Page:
"Parents are often unaware that today's marijuana is different from that of a generation ago, with potency levels 10 to 20 times stronger than the marijuana with which they were familiar."
-- U.S. Drug Czar John P. Walters, The Myth of 'Harmless' Marijuana, Washington Post, May 1, 2002, p.A25
"Marijuana is up to ten times more potent than that smoked a decade ago."
-- Marijuana: The Myth of Harmlessness Goes Up in Smoke, Saturday Evening Post, Jul/Aug 1980, p.34
"If you want to fly quickly at 30,000 feet, just put a few drops of hash oil on a marijuana cigarette and you will go straight into the stratosphere."
-- Anonymous Federal narcotics agent, quoted in an article about hash oil: "The One," Newsweek, Sep 11, 1972, pp 62-63
|Marijuana: Strong, Stronger, Strongest|
Source: University of Mississippi, Marijuana Potency Monitoring Project
Click either graphic for more details.
It appears that Mr Walters is given to histrionics, or of simply being at best disingenuous, at worst a bald-faced liar. Clearly, significantly powerful cannabis preparations have been available for decades. If we narrow our focus to just "marijuana," the lowest recorded average potency was measured in 1973 at 0.83 percent THC. By contrast, the highest recorded average potency for "marijuana" was measured in 2004 at 5.81 percent THC. These numbers indicate that today's "marijuana" weighs in at well less than "10 to 20" times as potent as that from the last generation. Bear in mind though, that these are average THC content measurements -- not maximum "record strengths."
Of more importance however, is the idea that your "children" are obtaining and smoking "super weed." Are they really? The chart on the right shows the percentage of tested cannabis samples and indicates that by far most of the pot seized (and presumably most of the pot available on the market) is classed as "marijuana," the very same stuff Mr Walter's tells us is a "threat" to our children.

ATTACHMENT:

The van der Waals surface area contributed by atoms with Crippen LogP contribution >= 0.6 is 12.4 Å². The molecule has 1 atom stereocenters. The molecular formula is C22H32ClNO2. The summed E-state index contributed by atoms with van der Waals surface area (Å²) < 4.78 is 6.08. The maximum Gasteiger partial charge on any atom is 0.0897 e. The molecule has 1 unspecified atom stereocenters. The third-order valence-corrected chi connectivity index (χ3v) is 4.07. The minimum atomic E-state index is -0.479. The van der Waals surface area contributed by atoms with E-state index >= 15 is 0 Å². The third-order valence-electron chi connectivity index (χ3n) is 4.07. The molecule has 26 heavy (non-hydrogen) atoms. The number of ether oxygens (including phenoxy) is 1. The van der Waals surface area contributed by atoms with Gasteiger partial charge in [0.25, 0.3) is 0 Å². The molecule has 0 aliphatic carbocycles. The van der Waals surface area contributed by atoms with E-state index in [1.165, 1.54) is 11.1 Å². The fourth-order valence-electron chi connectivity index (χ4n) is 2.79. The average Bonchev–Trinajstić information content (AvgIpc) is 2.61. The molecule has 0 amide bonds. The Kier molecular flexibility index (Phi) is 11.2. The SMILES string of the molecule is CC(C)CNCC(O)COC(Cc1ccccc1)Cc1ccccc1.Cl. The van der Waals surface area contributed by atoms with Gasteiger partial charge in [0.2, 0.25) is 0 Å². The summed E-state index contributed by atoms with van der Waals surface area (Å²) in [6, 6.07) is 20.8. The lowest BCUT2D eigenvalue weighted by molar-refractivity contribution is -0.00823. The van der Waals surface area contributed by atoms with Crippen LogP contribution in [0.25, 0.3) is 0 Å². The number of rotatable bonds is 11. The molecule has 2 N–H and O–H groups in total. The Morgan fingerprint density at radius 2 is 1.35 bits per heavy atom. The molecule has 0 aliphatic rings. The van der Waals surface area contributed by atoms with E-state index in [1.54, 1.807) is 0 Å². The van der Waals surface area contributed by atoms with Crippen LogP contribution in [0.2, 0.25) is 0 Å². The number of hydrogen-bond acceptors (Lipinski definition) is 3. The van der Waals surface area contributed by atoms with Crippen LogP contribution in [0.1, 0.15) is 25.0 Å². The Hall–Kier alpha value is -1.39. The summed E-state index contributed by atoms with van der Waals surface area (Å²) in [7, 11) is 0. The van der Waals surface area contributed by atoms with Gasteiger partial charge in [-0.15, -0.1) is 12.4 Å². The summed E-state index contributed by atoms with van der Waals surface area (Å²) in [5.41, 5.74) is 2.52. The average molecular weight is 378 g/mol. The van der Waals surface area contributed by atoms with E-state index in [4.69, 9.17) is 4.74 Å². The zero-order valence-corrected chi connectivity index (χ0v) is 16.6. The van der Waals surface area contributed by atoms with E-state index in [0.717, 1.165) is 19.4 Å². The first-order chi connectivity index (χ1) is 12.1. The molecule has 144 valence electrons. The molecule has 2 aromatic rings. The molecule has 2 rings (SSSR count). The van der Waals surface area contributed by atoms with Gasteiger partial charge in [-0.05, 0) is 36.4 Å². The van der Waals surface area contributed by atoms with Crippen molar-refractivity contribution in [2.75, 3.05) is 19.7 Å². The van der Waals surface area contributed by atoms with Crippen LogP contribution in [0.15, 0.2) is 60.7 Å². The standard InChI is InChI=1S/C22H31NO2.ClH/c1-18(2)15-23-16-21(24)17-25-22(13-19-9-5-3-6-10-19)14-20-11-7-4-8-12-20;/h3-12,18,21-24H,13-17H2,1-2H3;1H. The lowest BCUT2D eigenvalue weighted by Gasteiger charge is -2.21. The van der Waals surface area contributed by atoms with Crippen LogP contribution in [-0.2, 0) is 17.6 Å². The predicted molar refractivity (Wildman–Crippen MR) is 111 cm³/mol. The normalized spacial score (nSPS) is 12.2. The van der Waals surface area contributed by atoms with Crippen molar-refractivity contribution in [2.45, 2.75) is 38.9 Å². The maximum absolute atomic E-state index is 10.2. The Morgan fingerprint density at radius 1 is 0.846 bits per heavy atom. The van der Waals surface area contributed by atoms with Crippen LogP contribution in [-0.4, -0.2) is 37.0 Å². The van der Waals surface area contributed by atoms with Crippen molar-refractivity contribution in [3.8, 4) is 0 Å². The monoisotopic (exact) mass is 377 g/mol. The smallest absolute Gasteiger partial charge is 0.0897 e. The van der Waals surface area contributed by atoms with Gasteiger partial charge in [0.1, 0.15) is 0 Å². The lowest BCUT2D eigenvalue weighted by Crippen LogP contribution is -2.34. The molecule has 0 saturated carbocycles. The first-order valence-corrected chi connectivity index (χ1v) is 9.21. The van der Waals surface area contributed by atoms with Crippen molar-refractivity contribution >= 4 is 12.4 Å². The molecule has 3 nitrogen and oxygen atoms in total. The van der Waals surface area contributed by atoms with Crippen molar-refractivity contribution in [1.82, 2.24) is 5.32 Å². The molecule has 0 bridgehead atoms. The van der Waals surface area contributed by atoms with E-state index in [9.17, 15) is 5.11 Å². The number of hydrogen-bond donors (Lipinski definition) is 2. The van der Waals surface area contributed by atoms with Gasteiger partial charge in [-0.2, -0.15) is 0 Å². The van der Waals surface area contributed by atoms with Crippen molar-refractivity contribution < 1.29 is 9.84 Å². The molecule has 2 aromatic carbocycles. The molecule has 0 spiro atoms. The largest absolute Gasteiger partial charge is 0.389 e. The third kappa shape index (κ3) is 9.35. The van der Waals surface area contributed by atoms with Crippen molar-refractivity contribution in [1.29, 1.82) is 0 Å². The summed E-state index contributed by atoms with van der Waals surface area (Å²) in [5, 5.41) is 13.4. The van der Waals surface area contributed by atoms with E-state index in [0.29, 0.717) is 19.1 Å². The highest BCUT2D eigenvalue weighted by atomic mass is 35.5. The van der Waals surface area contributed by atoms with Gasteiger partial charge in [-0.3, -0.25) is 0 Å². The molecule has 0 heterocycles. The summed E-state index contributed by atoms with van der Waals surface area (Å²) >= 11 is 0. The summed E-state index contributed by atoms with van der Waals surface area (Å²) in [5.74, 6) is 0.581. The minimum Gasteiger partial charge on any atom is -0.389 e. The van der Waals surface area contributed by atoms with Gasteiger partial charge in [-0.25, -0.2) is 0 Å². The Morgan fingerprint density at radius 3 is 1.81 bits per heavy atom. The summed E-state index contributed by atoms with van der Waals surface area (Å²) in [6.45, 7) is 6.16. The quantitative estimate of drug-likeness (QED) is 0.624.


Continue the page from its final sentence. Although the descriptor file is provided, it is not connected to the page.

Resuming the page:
In reality, most of what "kids" are smoking is probably low grade cheap commercial Mexican marijuana -- the same stuff we grew up on. Why would that be so? Because higher potency pot is much more expensive than the widely available commercial pot. The scenario for pot use among our young people is likely akin to what young people do with alcohol use: buy the most volume for the buck. We all did the same thing, so why would today's kids be doing anything significantly different?
Most importantly, in practical terms, what is it about higher potency marijuana products that makes Mr Walter's hit the panic button? For a bit of perspective, perhaps we can do a brief comparison of cannabis products with their alcohol counterparts. After all, alcohol products are available in a wide variety of forms and potencies, and the high potency stuff is less likely to be available to young people (or desired by them for that matter), than the lower potency stuff.
Indeed, one pot smoker quoted in the 1972 Newsweek article quoted above had this to say after using hash oil (concentrated THC -- the active principle ingredient of marijuana): "It's not a heavy trip or a grass thing. It's just weird and sort of intense. Who needs to get that stoned?" Apparently, some people do -- and they have been doing so for a very long time.
|Potent Smokables Versus Potent Potables|
|Product||Potency (THC by weight)||Product||Potency (alcohol by volume)|
|Ditchweed||< 0.5%||"Near" Beer||< 0.5%|
|Brickweed||< 1%||"3.2" beer||3.2%|
|Marijuana||~ 5%||"Typical" Beer||~ 5%|
|Thai Stick||< 10%||Wine||13%|
|Hashish||10 - 20%||Liquers||15 - 20%|
|Sinsemilla||15% - >||"Hard" Liquor||40 - 50%|
|Hash Oil||40 - 60%||151 Rum/Moonshine||75 - 90%|
Note: Average THC content provided in this table is actually higher than that measured in seizures. The values provided are from sources other than the U.S. Government and provided only for reference comparisons of relative potencies.
The principle psychoactive ingredient of marijuana (THC) is available as a prescription medicine. It is 100 percent THC by definition. If it isn't scary when it comes in concentrated form from your local pharmacy, one has to wonder how it can be so "dangerous" in its weaker, natural forms. Indeed, one has to really wonder why the concentrated synthetic form qualifies as a Schedule III medicine, while the natural form is a Schedule I "dangerous drug" with no medical purpose.
The greatest danger in consuming alcohol: you can die immediately as a direct result of drinking too much.
The greatest danger involved in consuming cannabis: you may be caught and have your life ruined -- but you'll still be alive.
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